Addis and Asmara exchange vows
Ethiopia and Eritrea may consider a federation as the conflict in Tigray becomes part of a wider reordering of regional geopolitics
(Africa Confidential) — Efforts to float a trial balloon for greater closeness between Eritrea and Ethiopia by Ambassador Dina Mufti at his weekly press conference in Addis Ababa at the end of last month quickly crash-landed.
Talking about Eritrea’s Independence Day, 24 May, Mufti, who is spokesman for Ethiopia’s Ministry of Foreign Affairs, said, ‘Each and every Eritrean if asked would admit they don’t celebrate the day they separated from Ethiopia. They don’t like it.’ Ethiopians felt the same, he claimed. Ethiopia and Eritrea are one people. ‘Who would dislike it, if they are going to unite in a federation?’ he asked, as he sang the praises of economic and infrastructural integration followed by political integration. ‘It should be inevitable for all the countries of the region.’
Barely were the words out of his mouth when a storm of condemnation broke from all sides. Eritrea is gearing up for its 30th anniversary as a nation and even the United States embassy sprang to its defence, hailing its ‘hard-won struggle for independence’. Eritrean embassies and diaspora groups joined the chorus as the ministry hastily retreated and the ambassador ‘humbly apologised’.
Yet this faux pas was certainly signed off by the Foreign Minister, Demeke Mekonnen, who is also Prime Minister Abiy Ahmed‘s deputy. It betrays the deeper thinking at work in Addis Ababa and Asmara. This was simply a curtain-raiser that went wrong.
Abiy and President Issayas Afewerki have already created the Horn of Africa Council of Ethiopia, Eritrea and Somalia and are looking to get South Sudan to join. The idea is to replace the Intergovernmental Authority on Development (IGAD), the premier regional body, with another more directly under their control (AC Vol 62 No 5, Stirring the regional pot).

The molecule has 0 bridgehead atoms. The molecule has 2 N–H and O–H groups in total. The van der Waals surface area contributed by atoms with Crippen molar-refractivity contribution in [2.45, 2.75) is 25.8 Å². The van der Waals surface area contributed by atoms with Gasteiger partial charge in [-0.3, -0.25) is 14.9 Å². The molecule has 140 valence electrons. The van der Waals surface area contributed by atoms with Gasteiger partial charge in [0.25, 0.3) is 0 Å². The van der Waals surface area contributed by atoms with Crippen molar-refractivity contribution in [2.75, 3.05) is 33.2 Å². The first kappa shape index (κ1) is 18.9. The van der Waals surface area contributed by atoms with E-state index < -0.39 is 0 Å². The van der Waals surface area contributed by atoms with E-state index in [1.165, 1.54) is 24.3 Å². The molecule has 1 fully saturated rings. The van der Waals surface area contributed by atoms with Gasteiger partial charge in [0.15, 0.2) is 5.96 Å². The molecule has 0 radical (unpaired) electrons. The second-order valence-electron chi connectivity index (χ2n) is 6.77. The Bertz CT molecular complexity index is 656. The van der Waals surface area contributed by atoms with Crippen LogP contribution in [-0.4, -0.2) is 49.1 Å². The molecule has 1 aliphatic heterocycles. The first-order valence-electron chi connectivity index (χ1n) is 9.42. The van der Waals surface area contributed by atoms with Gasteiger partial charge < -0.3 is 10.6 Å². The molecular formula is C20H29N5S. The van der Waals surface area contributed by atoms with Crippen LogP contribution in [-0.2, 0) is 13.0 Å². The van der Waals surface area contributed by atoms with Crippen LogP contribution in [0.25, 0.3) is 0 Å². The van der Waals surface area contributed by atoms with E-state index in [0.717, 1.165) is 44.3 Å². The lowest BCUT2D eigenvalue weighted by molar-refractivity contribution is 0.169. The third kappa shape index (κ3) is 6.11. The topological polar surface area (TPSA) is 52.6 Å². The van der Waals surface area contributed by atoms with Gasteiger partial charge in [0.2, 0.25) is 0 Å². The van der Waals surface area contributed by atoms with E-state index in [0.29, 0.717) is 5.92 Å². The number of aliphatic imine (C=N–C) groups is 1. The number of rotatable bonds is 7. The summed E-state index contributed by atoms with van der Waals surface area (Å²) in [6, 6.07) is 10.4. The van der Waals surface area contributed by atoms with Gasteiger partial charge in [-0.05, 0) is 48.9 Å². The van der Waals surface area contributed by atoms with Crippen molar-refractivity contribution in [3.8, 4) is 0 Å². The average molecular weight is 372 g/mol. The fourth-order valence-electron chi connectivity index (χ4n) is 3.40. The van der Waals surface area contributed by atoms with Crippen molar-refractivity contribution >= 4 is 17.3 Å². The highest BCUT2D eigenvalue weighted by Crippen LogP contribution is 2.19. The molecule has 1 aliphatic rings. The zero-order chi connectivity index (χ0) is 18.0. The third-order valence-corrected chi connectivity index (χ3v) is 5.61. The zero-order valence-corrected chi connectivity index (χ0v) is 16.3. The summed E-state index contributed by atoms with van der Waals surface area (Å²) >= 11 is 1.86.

One aspect of the unity idea is in de facto operation as Eritrean armed forces deepen their penetration of Tigray and look set to remain (see Feature, Eritrea entrenches in Tigray). Abiy and Issayas are preparing a defence agreement under which Eritrean and Ethiopian troops can operate under each other’s officers and in each other’s countries. This would make the Eritrean presence in Tigray legal, and so frustrate the international community’s demand for Asmara’s troops to leave.
Many suspect the roots of the moves towards unity lie in the still secret provisions of the peace accord Abiy and Issayas signed in July 2018 (AC Vol 59 No 14, From the edge of war to the bridge of love). At the time, Abiy described Addis Ababa as Issayas’s ‘own home’ while his counterpart said it was foolish ‘to assume we are two separate people’. This looks much less like flowery rhetoric now.
Abiy even told the World Economic Forum at Davos in January 2019 that there was no need to have different armies in Ethiopia, Eritrea, and Djibouti. Everything could be shared on the way to complete integration, he said. This has certainly long been on Issayas’s wishlist. He has long dreamed of federation and raised it first in 1993. The removal of his bête noire, the Tigrayan People’s Liberation Front (TPLF), leads him to believe his dream can become reality.
It’s in that light that analysts now look at Abiy’s creation of his Republican Guard unit, and the rebuilding of the air force in 2018-19. He introduced changes in training to try and remove Tigrayan influence, and expanded recruitment in 2019 and 2020. A purge of Tigrayans from the armed forces has accelerated in the past three years, and encompasses rank-and-file soldiers and police too. Since the war began in November, reports suggest, some 20,000 ex-Ethiopian National Defence Force (ENDF) Tigrayans and 7,000 police officers have been detained.
Defections and detentions, which have included Tigrayan troops serving in the African Union Mission in Somalia (Amisom) and in UN peacekeeping forces in South Sudan, have seriously damaged the army’s morale and capability. Abiy’s plans to merge the ‘Special Forces’ of Amhara and other regions into the ENDF may cause further difficulties.
President Mohamed Abdullah Mohamed ‘Farmajo’ is proving a weak link in the grand regional lash-up. He is in the midst of bitter disputes over his re-election and needs Ethiopian help. With so many Ethiopian troops having been redeployed to Tigray from Somalia, the activity of the Somali Islamist militia Al Shabaab has increased, and in Ethiopia too.
There are unconfirmed reports of Eritrean troops arriving in Mogadishu to help relieve Abiy’s manpower shortage. With or without Ethiopia, it seems Issayas is re-activating his 1990s interventionist policies, when Eritrea was involved in Congo-Kinshasa, Sudan and Chad, went to war with Yemen and Ethiopia, and carried out incursions into Djibouti. Until recently a pariah, he is now a major regional presence with a willing and powerful partner.